Whenever designing or building a swimming pool in expansive soils conditions, you must plan for the worst case scenario, says swimming pool designer and expert witness Paolo Benedetti of Aquatic Technology Pool and Spa at www.aquatictechnology.com.
This means that you must adhere to to the following procedures:
- Obtain a Geotechnical report (soils report)
- Have the structure engineered to withstand saturated soil conditions when the pool is empty.
- Ensure that water does not collect around the outside of the structure.
- Isolate the structure from the soils.
The structural engineer cannot possibly know how strong to design the structure if he does not know that characteristics of the soils.
The soils report will define the load bearing capacity of the soils. It will also quantify the expansiveness of the soils. From these criteria, the structural engineer can determine the strength of the structure.
Whether one uses generic or custom structural engineering, it must exceed the forces the soils will exert upon it (these are known as soils surcharges).
The structural engineering will define the thickness of the walls and floor; the size, placement and spacing of the reinforcement steel, PSI strength of the concrete and any special mix design requirements.
Custom engineering is always recommended, as the structural engineer will also review other potential surcharges (from buildings, slopes, snow, surf, wind, etc.).
Empty and Saturated Condition
The structural engineer will design the structure to resist surcharges when the pool is empty. Why empty? Because some day the pool will need to be drained to be remodeled or refinished.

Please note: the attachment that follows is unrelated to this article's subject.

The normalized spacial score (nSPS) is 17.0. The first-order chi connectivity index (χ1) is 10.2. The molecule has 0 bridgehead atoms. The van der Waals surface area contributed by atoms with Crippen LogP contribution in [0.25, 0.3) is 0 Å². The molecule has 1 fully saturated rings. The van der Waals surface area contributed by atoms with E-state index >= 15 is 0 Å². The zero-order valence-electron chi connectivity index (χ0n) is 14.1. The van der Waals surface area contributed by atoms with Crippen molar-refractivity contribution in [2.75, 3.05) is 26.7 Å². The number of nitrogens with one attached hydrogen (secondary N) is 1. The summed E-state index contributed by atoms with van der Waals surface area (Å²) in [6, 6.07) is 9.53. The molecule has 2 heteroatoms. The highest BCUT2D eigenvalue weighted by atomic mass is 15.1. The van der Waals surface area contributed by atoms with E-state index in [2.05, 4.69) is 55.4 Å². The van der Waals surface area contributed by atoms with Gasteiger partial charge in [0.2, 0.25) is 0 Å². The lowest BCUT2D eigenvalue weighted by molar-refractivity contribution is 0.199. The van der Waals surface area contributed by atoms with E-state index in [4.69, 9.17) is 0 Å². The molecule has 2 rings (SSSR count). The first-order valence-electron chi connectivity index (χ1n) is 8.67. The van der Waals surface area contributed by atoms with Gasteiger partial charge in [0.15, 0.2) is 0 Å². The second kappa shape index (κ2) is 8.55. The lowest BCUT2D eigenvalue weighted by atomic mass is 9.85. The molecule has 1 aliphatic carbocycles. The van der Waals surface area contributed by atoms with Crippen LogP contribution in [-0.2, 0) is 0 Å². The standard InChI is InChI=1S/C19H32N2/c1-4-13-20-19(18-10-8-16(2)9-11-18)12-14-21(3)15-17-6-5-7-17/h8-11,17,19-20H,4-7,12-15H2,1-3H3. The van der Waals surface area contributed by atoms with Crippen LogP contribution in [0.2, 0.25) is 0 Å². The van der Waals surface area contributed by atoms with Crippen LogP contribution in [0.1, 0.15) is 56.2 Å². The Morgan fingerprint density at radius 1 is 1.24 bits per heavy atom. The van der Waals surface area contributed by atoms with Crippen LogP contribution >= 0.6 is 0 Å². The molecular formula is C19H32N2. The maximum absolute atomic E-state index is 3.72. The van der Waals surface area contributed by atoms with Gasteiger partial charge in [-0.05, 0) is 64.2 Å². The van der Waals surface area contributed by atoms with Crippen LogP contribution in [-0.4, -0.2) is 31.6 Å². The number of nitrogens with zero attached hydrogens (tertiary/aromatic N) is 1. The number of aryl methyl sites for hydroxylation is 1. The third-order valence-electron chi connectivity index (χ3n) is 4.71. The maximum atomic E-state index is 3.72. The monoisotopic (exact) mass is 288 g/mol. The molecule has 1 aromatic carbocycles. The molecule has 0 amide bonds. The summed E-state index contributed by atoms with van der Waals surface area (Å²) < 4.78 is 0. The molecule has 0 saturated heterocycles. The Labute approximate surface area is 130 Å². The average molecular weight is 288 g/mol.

And because the engineer cannot predict the condition of the soils when the pool is drained, he must assume that the soils will be fully saturated and swollen.
Keeping the soils dry
Installing concrete decks around the pool will help keep the soils adjacent to the structure dry.
Drainage should be installed to prevent water from sheeting off of the decks and into the surrounding landscaping. This will only force the water to seep back under the decks into the sand/rock base, defeating the intent of keeping the soils around the pool dry.
Placing drainage rock or drainage panels under or around the pool is fruitless, unless there is a means to discharge any water that collects under the pool. This could be a drain to daylight (if there were a slope nearby) or a dewatering well with a sump pump in it.
Isolate the pool from the expansive soils
Another method is to reduce the surcharges around the pool from expansive soils. This can be achieved by over excavating the soils and later back filling with non-expansive materials. Of course this requires that the pool be built differently, since the concrete cannot be shot against the soils.
Sand bags, void forms or geo-voids can also be installed behind the reinforcement steel. Properly braced, the concrete can be shot against these surfaces.
Contact the author, Paolo Benedetti of Aquatic Technology Pool and Spa at: firstname.lastname@example.org or 408-776-8220. Visit his website at: www.aquatictechnology.com. All Contents © Aquatic Technology Pool & Spa, 2013. All rights reserved. http://googleping.com